TRAVELING IN ALASKA BEAR COUNTRY
Traveling in Alaska bear country will covered prior to departing on a Kenai Backcountry Adventures trip. Safety in the backcountry is the top priority for our company, and we take extra precautions and preparations to provide you with an amazing adventure. Having a keen awareness of bear safety and traveling in Alaska bear country is important for you to learn.
Take the time to learn the basics of bear behavior so you can act responsibly in bear country. Remember, your safety (and the safety of the bear) depends on you!
Kenai Backcountry Adventures travels in areas that are home to both brown and black bears, although black bears are far more common. Black bears are generally timid and will usually leave an area to avoid a threat. Brown bears are more likely to defend their food and/or their “personal space.” Since bears have only about six months to build up fat reserves to maintain them through the long winter – their main interest is getting food. However protecting cubs is also a high priority of mothers with young. Both species tend to ignore or avoid people BUT if they learn to associate humans with food, they may lose their natural avoidance of humans and aggressively seek out further food rewards. Bears that become conditioned to human food are likely to be killed by humans in defense of life or property inside the park or on adjacent lands. It is illegal to feed bears in Alaska, either on purpose or by leaving food or garbage that attracts them. Remember, a fed bear is a dead bear.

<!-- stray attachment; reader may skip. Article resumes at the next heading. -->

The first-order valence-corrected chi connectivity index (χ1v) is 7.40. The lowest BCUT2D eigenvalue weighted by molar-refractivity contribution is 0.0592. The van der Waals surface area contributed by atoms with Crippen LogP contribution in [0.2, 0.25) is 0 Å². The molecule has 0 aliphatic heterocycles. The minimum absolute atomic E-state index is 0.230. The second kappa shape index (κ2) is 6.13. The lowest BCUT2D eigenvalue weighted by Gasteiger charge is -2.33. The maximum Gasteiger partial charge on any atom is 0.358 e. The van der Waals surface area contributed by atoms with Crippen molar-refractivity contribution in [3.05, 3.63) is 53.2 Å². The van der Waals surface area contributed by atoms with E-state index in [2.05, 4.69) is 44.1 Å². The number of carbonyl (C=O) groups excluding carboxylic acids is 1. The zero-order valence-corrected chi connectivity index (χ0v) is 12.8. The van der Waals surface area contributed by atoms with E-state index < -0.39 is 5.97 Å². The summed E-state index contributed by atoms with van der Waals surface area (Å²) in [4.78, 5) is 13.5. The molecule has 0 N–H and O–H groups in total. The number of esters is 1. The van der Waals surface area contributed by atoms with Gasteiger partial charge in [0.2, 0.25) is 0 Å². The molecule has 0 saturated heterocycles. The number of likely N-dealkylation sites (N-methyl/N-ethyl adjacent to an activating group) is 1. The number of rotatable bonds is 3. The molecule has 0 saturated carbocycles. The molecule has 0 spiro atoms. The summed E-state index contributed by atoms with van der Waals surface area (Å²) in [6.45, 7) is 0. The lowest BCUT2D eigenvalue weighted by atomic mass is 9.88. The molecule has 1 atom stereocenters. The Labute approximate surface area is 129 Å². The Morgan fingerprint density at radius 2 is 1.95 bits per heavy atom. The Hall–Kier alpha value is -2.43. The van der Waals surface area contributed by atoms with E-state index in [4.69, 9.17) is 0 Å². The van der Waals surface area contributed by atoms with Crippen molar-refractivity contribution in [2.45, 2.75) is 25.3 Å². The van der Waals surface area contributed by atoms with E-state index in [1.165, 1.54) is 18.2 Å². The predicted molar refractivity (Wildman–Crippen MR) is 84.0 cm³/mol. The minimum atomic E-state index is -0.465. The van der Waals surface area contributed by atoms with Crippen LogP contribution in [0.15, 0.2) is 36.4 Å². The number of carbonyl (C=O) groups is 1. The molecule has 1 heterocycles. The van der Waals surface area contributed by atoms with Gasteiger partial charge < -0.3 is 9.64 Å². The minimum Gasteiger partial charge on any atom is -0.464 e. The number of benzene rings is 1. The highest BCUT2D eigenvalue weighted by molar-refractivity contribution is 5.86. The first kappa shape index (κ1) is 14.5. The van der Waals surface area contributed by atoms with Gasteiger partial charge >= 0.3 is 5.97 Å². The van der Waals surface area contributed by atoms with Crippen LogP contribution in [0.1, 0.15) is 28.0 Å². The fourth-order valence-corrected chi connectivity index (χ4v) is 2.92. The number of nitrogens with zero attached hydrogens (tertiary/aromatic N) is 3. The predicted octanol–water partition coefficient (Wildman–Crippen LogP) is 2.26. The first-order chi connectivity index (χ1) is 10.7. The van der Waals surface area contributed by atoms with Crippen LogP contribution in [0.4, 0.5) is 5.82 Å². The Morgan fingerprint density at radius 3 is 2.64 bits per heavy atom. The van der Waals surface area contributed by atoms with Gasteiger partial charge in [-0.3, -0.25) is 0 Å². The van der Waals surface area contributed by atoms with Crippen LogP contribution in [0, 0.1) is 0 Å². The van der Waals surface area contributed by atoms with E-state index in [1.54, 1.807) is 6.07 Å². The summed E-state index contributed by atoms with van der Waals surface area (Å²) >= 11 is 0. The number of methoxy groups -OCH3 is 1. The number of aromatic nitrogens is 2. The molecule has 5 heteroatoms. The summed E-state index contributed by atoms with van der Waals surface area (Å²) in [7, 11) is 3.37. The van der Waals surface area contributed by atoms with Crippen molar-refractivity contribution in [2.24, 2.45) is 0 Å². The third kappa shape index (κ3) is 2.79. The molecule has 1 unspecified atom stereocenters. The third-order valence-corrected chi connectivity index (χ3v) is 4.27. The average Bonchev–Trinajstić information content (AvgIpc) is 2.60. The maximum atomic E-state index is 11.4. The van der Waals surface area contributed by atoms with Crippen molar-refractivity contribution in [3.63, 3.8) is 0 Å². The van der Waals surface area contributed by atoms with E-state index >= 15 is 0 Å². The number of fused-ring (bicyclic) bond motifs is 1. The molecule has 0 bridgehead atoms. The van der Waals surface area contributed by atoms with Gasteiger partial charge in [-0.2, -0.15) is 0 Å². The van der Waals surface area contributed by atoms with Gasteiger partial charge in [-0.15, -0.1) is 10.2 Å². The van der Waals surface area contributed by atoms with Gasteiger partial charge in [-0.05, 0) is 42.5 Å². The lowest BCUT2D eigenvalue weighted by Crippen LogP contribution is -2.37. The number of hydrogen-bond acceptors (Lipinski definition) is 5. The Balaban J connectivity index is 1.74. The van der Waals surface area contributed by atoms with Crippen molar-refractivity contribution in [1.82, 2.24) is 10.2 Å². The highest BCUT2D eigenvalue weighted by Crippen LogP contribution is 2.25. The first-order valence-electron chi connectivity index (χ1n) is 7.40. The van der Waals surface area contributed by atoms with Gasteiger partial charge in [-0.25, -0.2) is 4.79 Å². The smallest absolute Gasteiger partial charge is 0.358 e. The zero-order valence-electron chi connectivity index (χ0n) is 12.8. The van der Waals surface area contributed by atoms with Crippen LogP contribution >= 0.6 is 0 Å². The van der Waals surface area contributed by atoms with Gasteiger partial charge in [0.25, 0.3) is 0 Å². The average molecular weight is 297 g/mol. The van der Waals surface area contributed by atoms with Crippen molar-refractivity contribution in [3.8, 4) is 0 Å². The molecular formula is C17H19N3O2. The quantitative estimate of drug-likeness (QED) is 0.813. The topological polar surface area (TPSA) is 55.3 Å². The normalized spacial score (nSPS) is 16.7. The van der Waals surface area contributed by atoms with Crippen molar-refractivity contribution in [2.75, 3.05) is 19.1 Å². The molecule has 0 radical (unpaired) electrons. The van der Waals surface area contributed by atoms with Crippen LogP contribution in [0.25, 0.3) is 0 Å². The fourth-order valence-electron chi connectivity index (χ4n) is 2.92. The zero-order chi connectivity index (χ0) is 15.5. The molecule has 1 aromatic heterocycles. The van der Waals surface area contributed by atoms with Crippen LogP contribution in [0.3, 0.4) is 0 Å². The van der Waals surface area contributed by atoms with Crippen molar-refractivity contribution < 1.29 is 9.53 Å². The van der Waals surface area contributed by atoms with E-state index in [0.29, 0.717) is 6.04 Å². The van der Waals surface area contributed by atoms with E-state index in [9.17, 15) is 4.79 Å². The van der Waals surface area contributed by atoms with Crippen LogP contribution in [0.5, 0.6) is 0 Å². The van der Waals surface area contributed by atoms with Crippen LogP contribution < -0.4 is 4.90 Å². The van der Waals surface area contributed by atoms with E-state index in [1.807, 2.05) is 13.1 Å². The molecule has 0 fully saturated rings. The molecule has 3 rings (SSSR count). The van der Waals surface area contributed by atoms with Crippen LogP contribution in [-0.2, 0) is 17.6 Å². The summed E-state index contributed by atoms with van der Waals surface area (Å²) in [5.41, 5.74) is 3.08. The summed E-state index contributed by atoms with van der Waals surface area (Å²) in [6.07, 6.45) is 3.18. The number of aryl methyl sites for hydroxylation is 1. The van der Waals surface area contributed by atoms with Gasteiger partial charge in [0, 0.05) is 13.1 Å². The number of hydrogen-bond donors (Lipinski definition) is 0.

Precautions for traveling in Alaska Bear Country
The precautions to take while traveling in bear country are the same for both brown and black bears, but there are some important differences to be aware of in the unlikely event of an attack.
- Make your presence known:
Bears don’t like surprises. Traveling with a group is one of the best ways to avoid a negative encounter. Groups of 3 or more are noisier and easier for bears to detect. Avoid thick brush and try to walk with the wind at your back so your scent will warn bears of your presence. Bears can see almost as well as people, but they trust their noses much more than their eyes or ears.
- Stay out of their personal space:
Give bears plenty of room. Every bear has a personal “space” — the distance within which a bear feels threatened. If you get within that zone, a bear may react aggressively. When photographing bears, use long lenses; getting close for a great shot could put you inside the danger zone.